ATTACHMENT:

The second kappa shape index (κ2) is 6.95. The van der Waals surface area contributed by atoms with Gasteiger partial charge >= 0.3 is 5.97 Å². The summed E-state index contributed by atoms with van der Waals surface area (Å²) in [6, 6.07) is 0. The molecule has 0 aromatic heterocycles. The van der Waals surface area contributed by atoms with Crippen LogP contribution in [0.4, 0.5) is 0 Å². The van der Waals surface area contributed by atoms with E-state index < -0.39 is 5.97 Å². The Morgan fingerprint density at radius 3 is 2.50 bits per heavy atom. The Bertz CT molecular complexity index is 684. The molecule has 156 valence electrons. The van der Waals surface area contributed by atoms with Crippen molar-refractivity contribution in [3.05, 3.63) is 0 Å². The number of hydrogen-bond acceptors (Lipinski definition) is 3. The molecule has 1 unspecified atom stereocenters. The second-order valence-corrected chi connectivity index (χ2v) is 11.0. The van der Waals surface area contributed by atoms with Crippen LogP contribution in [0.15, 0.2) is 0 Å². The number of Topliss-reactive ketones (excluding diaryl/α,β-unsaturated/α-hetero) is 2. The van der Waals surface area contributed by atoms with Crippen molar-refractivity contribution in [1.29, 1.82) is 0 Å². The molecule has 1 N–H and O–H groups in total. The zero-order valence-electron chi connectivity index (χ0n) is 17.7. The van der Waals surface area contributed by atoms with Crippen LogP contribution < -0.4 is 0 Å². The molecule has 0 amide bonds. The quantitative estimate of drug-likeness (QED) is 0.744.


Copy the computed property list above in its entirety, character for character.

The second kappa shape index (κ2) is 6.95. The van der Waals surface area contributed by atoms with Gasteiger partial charge >= 0.3 is 5.97 Å². The summed E-state index contributed by atoms with van der Waals surface area (Å²) in [6, 6.07) is 0. The molecule has 0 aromatic heterocycles. The van der Waals surface area contributed by atoms with Crippen LogP contribution in [0.4, 0.5) is 0 Å². The van der Waals surface area contributed by atoms with E-state index < -0.39 is 5.97 Å². The Morgan fingerprint density at radius 3 is 2.50 bits per heavy atom. The Bertz CT molecular complexity index is 684. The molecule has 156 valence electrons. The van der Waals surface area contributed by atoms with Crippen molar-refractivity contribution in [3.05, 3.63) is 0 Å². The number of hydrogen-bond acceptors (Lipinski definition) is 3. The molecule has 1 unspecified atom stereocenters. The second-order valence-corrected chi connectivity index (χ2v) is 11.0. The van der Waals surface area contributed by atoms with Crippen LogP contribution in [0.15, 0.2) is 0 Å². The number of Topliss-reactive ketones (excluding diaryl/α,β-unsaturated/α-hetero) is 2. The van der Waals surface area contributed by atoms with Crippen molar-refractivity contribution in [1.29, 1.82) is 0 Å². The molecule has 1 N–H and O–H groups in total. The zero-order valence-electron chi connectivity index (χ0n) is 17.7. The van der Waals surface area contributed by atoms with Crippen LogP contribution < -0.4 is 0 Å². The molecule has 0 amide bonds. The quantitative estimate of drug-likeness (QED) is 0.744.